Now accepting Telehealth appointments. Call to Schedule a virtual visit.

7 Steps to Help You Reverse Prediabetes

7 Steps to Help You Reverse Prediabetes

When it comes to chronic conditions like diabetes, a preventive approach is wisest. Annual physicals allow for early detection of prediabetes, and an early diagnosis can give you a chance to improve your health and prevent the development of full-blown diabetes.

At Indus Healthcare, conveniently located in Pomona, West Covina, and Montclair, California, Dr. Amit Paliwal checks for prediabetes at your annual physical and provides chronic care management if you do have diabetes.

Detecting prediabetes 

Prediabetes is a borderline condition that indicates you’re high-risk for developing type 2 diabetes. Nearly 50% of the US population has prediabetes by age 65, and many people are developing the condition at an earlier age. If ignored, prediabetes can quickly develop into diabetes, and you’ll be stuck with a chronic condition that’s difficult and costly to treat.

To avoid becoming one of the millions of people living with diabetes, stay vigilant and run routine tests with your doctor. Prediabetes screening should begin at age 35, though you’re smart to ask for a test earlier if you’re overweight or have a family history of diabetes. 

7 steps to reverse prediabetes 

To reverse your diabetes, try to make the following simple changes in your life: 

1. Stay active 

You don’t have to get a gym membership or start running for hours every day to stay active. Daily walks, short sessions on a treadmill or exercise bike, or even dance sessions or water aerobics can help you develop a better relationship with physical activity.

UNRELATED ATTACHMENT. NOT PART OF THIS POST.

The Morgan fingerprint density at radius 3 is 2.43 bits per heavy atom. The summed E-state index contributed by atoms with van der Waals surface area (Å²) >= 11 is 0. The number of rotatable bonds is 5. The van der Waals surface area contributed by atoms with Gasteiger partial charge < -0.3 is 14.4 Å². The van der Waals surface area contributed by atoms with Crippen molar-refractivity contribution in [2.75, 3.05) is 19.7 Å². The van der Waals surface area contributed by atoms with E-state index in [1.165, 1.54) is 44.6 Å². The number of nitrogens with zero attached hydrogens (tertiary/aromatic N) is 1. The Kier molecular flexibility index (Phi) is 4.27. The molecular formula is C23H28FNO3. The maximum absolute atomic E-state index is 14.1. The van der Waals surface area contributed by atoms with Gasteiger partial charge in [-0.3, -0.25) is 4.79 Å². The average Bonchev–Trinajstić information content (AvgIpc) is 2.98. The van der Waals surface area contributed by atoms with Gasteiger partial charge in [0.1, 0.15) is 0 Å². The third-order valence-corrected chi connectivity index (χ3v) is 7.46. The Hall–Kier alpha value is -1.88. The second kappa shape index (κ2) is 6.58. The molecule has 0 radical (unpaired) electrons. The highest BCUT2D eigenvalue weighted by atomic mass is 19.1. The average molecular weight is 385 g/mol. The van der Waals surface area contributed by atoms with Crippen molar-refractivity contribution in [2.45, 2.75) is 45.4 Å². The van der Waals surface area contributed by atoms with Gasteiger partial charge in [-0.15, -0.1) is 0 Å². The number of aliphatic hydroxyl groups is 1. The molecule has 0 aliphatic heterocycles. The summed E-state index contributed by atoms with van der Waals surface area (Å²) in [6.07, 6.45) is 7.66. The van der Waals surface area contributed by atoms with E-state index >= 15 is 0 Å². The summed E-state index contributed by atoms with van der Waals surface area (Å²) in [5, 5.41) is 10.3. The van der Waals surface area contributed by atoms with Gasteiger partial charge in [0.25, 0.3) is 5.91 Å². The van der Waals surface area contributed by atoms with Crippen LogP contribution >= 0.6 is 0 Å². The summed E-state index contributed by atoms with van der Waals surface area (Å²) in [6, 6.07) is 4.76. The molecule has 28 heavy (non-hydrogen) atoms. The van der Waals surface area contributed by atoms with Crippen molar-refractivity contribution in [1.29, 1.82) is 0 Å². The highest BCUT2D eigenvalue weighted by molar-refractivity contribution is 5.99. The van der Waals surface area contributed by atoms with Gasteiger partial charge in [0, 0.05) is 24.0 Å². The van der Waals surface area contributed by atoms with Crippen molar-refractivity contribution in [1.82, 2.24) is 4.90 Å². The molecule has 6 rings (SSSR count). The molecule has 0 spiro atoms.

2. Stop smoking 

Quitting cigarettes is the best way to improve your health overall. Cutting out nicotine improves how your body uses insulin, reducing your insulin resistance and helping to prevent diabetes. 

3. Eat with awareness

Many people go through repeated cycles with their eating habits, planning extremely strict meal plans that they then struggle to follow up on. Instead of making immediate, drastic changes, just choose a few foods that can be replaced with healthier alternatives as a start. 

4. Get checked for other conditions  

Untreated conditions like sleep apnea and polycystic ovarian syndrome (PCOS) have been linked to insulin resistance. If your bed partner or roommate complains about snoring, you might be suffering from sleep apnea, while irregular, painful periods are a sign of PCOS. Diagnosis and treatment for either condition can help reduce your body’s resistance to insulin and stave off diabetes.

5. Drink more water 

Your body is healthier when it’s hydrated, and you’re more likely to drink water if you keep a bottle close by at all times. Replacing sweetened drinks with water can make a huge difference in your blood sugar levels, since you won’t be ingesting large amounts of sugar in each beverage.

6. Watch the carbs, not the scale 

While shedding excess weight is a great way to reverse prediabetes, it’s easier said than done. The best way to make changes is to pay attention to carb counts. Fruits, white bread and rice, and sugary snacks can quickly affect your blood sugar. Complex carbohydrates like whole grains and vegetables give you energy without the glucose spike.

7. Track your progress 

Keep a food and activity journal. If you test your blood sugar daily, add those notes to your entries. This will help Dr. Paliwal get a better idea of how you’re doing and how your daily habits could be affecting your prediabetic condition.

To learn more about prediabetes and how to reverse it, schedule a consultation with one of our providers by calling the location closest to you, or visit the contact page for more options.

You Might Also Enjoy...

Does My Child Have a Rash or Eczema?

Does My Child Have a Rash or Eczema?

It’s a common occurrence; your child shows up with a sudden rash. Whether or not it’s simply a common heat rash or a condition like eczema is something a doctor should diagnose.
Help for COPD

Help for COPD

Chronic obstructive pulmonary disease (COPD) makes breathing hard for millions of Americans. Although COPD is a life-long illness, there are things you can do to make breathing easier.